A weekly feature of BioLogos (which provides hours of entertainment and nanoseconds of enlightenment) is “Science and The Sacred,” a weekly online column where “leaders of the BioLogos Foundation share insights on the latest ideas in science, faith and their integration.”  In this week’s column Giberson takes on yours truly:

God or Matter?

The University of Chicago biologist Jerry Coyne recently objected to the suggestion that humans might actually be a part of God’s creative plan. Like most of the so-called “new atheists,” he denounces the idea that evolution — all by its lonesome, blind, purposeless, unguided self — would ever find its way to such an improbably unique species as human beings.

Although we know a lot more than we used to about evolution, I don’t see how we can have any certainty whatsoever about what kinds of things evolution might or might not be able to do. It was not long ago we thought 100,000 genes were required to make a human being, and now we know it can be done with approximately 20,000, or roughly the same number as rice and sea urchins. There is a lot we still don’t know about how evolution works, but this is not the point I want to make, for I have no desire to hide inside the shadowy corners of science and hope that they are never illuminated by the light of scientific progress.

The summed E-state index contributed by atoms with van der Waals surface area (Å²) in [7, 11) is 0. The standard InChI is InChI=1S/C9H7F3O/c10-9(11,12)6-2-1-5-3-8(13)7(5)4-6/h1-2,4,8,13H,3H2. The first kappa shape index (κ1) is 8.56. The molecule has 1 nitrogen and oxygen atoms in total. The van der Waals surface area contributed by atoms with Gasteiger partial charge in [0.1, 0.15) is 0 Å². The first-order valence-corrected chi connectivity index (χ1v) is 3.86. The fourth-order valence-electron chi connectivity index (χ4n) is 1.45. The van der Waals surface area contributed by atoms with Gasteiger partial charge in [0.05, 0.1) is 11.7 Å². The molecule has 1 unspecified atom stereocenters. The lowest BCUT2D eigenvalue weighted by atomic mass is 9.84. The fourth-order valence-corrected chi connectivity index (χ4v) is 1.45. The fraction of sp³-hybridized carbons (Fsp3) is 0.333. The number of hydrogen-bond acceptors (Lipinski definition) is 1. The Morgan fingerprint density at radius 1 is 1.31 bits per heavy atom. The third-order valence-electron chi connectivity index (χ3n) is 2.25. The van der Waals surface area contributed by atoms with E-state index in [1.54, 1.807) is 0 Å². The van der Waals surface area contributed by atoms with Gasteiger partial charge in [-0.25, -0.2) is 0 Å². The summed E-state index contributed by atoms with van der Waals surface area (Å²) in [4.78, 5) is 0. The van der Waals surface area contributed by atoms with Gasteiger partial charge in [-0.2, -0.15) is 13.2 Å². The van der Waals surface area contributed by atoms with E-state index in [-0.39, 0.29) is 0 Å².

Coyne’s objections are really just the traditional objections to belief in God repackaged as scientific objections. Traditional theism — which is the foundation for a majority of people’s worldviews, including scientists — is a richer and more complex version of reality than materialism. As a theist with a deep respect for science, I believe in all the same remarkable laws and particles that undergird the worldviews of scientists. But I also believe this reality is rooted in the creative and sustaining activity of God. God can act in the world and provide a larger understanding of the way things are.

Theists have both God and science as important parts of their reality. But many Americans reject particular scientific ideas like evolution or the big bang theory because they think they are incompatible with belief in God. The BioLogos Foundation is committed to helping religious people make peace with such scientific ideas, a project Coyne describes as a “hilarious goldmine of accomodationism.”